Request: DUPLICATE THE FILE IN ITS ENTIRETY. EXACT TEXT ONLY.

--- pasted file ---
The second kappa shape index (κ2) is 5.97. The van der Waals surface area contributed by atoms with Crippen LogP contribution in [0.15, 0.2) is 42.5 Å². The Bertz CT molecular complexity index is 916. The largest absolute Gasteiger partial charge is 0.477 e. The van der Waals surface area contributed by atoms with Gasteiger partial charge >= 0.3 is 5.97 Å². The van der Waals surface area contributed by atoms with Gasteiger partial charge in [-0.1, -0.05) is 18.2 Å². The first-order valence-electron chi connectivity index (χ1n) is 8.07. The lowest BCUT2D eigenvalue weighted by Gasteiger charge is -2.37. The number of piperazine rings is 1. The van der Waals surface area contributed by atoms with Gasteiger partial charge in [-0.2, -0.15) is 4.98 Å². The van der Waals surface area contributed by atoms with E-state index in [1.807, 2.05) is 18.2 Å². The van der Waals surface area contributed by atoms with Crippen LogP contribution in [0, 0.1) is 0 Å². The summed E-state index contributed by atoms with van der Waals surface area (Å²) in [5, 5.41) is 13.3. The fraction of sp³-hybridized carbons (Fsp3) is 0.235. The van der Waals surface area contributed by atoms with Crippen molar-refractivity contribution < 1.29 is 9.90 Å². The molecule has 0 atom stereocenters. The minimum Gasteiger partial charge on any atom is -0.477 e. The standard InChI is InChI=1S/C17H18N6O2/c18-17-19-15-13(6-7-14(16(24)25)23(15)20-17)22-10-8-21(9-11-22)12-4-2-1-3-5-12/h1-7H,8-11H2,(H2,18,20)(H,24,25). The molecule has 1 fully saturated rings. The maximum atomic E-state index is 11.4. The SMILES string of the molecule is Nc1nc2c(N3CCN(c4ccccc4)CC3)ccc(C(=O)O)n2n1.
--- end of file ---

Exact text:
The second kappa shape index (κ2) is 5.97. The van der Waals surface area contributed by atoms with Crippen LogP contribution in [0.15, 0.2) is 42.5 Å². The Bertz CT molecular complexity index is 916. The largest absolute Gasteiger partial charge is 0.477 e. The van der Waals surface area contributed by atoms with Gasteiger partial charge >= 0.3 is 5.97 Å². The van der Waals surface area contributed by atoms with Gasteiger partial charge in [-0.1, -0.05) is 18.2 Å². The first-order valence-electron chi connectivity index (χ1n) is 8.07. The lowest BCUT2D eigenvalue weighted by Gasteiger charge is -2.37. The number of piperazine rings is 1. The van der Waals surface area contributed by atoms with Gasteiger partial charge in [-0.2, -0.15) is 4.98 Å². The van der Waals surface area contributed by atoms with E-state index in [1.807, 2.05) is 18.2 Å². The van der Waals surface area contributed by atoms with Crippen LogP contribution in [0, 0.1) is 0 Å². The summed E-state index contributed by atoms with van der Waals surface area (Å²) in [5, 5.41) is 13.3. The fraction of sp³-hybridized carbons (Fsp3) is 0.235. The van der Waals surface area contributed by atoms with Crippen molar-refractivity contribution < 1.29 is 9.90 Å². The molecule has 0 atom stereocenters. The minimum Gasteiger partial charge on any atom is -0.477 e. The standard InChI is InChI=1S/C17H18N6O2/c18-17-19-15-13(6-7-14(16(24)25)23(15)20-17)22-10-8-21(9-11-22)12-4-2-1-3-5-12/h1-7H,8-11H2,(H2,18,20)(H,24,25). The molecule has 1 fully saturated rings. The maximum atomic E-state index is 11.4. The SMILES string of the molecule is Nc1nc2c(N3CCN(c4ccccc4)CC3)ccc(C(=O)O)n2n1.